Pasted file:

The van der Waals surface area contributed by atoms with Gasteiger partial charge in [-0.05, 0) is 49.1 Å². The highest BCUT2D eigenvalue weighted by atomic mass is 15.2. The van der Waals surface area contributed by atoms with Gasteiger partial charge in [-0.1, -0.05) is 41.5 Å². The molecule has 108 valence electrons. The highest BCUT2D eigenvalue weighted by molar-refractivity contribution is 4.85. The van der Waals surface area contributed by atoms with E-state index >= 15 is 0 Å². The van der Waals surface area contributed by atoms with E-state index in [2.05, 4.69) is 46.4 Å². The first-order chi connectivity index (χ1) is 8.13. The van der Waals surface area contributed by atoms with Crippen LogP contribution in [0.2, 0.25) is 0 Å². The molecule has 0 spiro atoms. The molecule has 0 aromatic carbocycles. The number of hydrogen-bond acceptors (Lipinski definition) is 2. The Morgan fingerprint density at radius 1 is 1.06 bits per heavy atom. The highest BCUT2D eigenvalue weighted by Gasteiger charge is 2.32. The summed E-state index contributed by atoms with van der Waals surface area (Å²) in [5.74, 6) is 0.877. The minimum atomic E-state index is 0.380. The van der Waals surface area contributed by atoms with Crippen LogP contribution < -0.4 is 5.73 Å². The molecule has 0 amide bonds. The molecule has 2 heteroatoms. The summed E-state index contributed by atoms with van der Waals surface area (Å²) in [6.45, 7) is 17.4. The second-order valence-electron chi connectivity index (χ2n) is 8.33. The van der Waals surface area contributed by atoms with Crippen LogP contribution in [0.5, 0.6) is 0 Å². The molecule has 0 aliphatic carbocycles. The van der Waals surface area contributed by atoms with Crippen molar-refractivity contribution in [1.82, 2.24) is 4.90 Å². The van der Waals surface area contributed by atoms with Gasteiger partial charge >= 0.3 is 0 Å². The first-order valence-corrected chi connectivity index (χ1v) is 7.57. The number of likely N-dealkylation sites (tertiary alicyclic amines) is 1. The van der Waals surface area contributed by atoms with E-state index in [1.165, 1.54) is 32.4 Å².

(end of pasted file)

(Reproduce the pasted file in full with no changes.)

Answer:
The van der Waals surface area contributed by atoms with Gasteiger partial charge in [-0.05, 0) is 49.1 Å². The highest BCUT2D eigenvalue weighted by atomic mass is 15.2. The van der Waals surface area contributed by atoms with Gasteiger partial charge in [-0.1, -0.05) is 41.5 Å². The molecule has 108 valence electrons. The highest BCUT2D eigenvalue weighted by molar-refractivity contribution is 4.85. The van der Waals surface area contributed by atoms with E-state index >= 15 is 0 Å². The van der Waals surface area contributed by atoms with E-state index in [2.05, 4.69) is 46.4 Å². The first-order chi connectivity index (χ1) is 8.13. The van der Waals surface area contributed by atoms with Crippen LogP contribution in [0.2, 0.25) is 0 Å². The molecule has 0 spiro atoms. The molecule has 0 aromatic carbocycles. The number of hydrogen-bond acceptors (Lipinski definition) is 2. The Morgan fingerprint density at radius 1 is 1.06 bits per heavy atom. The highest BCUT2D eigenvalue weighted by Gasteiger charge is 2.32. The summed E-state index contributed by atoms with van der Waals surface area (Å²) in [5.74, 6) is 0.877. The minimum atomic E-state index is 0.380. The van der Waals surface area contributed by atoms with Crippen LogP contribution < -0.4 is 5.73 Å². The molecule has 0 amide bonds. The molecule has 2 heteroatoms. The summed E-state index contributed by atoms with van der Waals surface area (Å²) in [6.45, 7) is 17.4. The second-order valence-electron chi connectivity index (χ2n) is 8.33. The van der Waals surface area contributed by atoms with Crippen LogP contribution in [0.5, 0.6) is 0 Å². The molecule has 0 aliphatic carbocycles. The van der Waals surface area contributed by atoms with Crippen molar-refractivity contribution in [1.82, 2.24) is 4.90 Å². The van der Waals surface area contributed by atoms with Gasteiger partial charge >= 0.3 is 0 Å². The first-order valence-corrected chi connectivity index (χ1v) is 7.57. The number of likely N-dealkylation sites (tertiary alicyclic amines) is 1. The van der Waals surface area contributed by atoms with E-state index in [1.165, 1.54) is 32.4 Å².